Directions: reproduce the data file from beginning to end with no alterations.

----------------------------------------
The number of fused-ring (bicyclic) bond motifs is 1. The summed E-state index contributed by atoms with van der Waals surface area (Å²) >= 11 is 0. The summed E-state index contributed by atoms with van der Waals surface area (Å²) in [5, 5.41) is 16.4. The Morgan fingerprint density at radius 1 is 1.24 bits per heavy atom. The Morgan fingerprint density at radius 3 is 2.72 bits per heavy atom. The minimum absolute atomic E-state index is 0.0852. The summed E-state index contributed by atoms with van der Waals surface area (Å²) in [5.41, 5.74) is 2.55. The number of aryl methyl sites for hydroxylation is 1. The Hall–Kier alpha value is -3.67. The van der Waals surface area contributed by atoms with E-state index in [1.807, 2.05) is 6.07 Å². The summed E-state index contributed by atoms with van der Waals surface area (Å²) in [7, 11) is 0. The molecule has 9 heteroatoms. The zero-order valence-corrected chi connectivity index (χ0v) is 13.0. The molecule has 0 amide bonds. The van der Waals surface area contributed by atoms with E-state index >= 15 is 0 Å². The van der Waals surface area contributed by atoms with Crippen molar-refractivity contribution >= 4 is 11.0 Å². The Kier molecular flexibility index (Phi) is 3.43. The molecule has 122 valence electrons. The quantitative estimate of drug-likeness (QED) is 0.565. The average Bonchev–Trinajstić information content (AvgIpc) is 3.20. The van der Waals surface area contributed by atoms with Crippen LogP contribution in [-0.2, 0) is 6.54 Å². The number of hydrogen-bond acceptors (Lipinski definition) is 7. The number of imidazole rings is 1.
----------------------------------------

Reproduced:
The number of fused-ring (bicyclic) bond motifs is 1. The summed E-state index contributed by atoms with van der Waals surface area (Å²) >= 11 is 0. The summed E-state index contributed by atoms with van der Waals surface area (Å²) in [5, 5.41) is 16.4. The Morgan fingerprint density at radius 1 is 1.24 bits per heavy atom. The Morgan fingerprint density at radius 3 is 2.72 bits per heavy atom. The minimum absolute atomic E-state index is 0.0852. The summed E-state index contributed by atoms with van der Waals surface area (Å²) in [5.41, 5.74) is 2.55. The number of aryl methyl sites for hydroxylation is 1. The Hall–Kier alpha value is -3.67. The van der Waals surface area contributed by atoms with E-state index in [1.807, 2.05) is 6.07 Å². The summed E-state index contributed by atoms with van der Waals surface area (Å²) in [7, 11) is 0. The molecule has 9 heteroatoms. The zero-order valence-corrected chi connectivity index (χ0v) is 13.0. The molecule has 0 amide bonds. The van der Waals surface area contributed by atoms with E-state index >= 15 is 0 Å². The van der Waals surface area contributed by atoms with Crippen molar-refractivity contribution >= 4 is 11.0 Å². The Kier molecular flexibility index (Phi) is 3.43. The molecule has 122 valence electrons. The quantitative estimate of drug-likeness (QED) is 0.565. The average Bonchev–Trinajstić information content (AvgIpc) is 3.20. The van der Waals surface area contributed by atoms with Crippen LogP contribution in [-0.2, 0) is 6.54 Å². The number of hydrogen-bond acceptors (Lipinski definition) is 7. The number of imidazole rings is 1.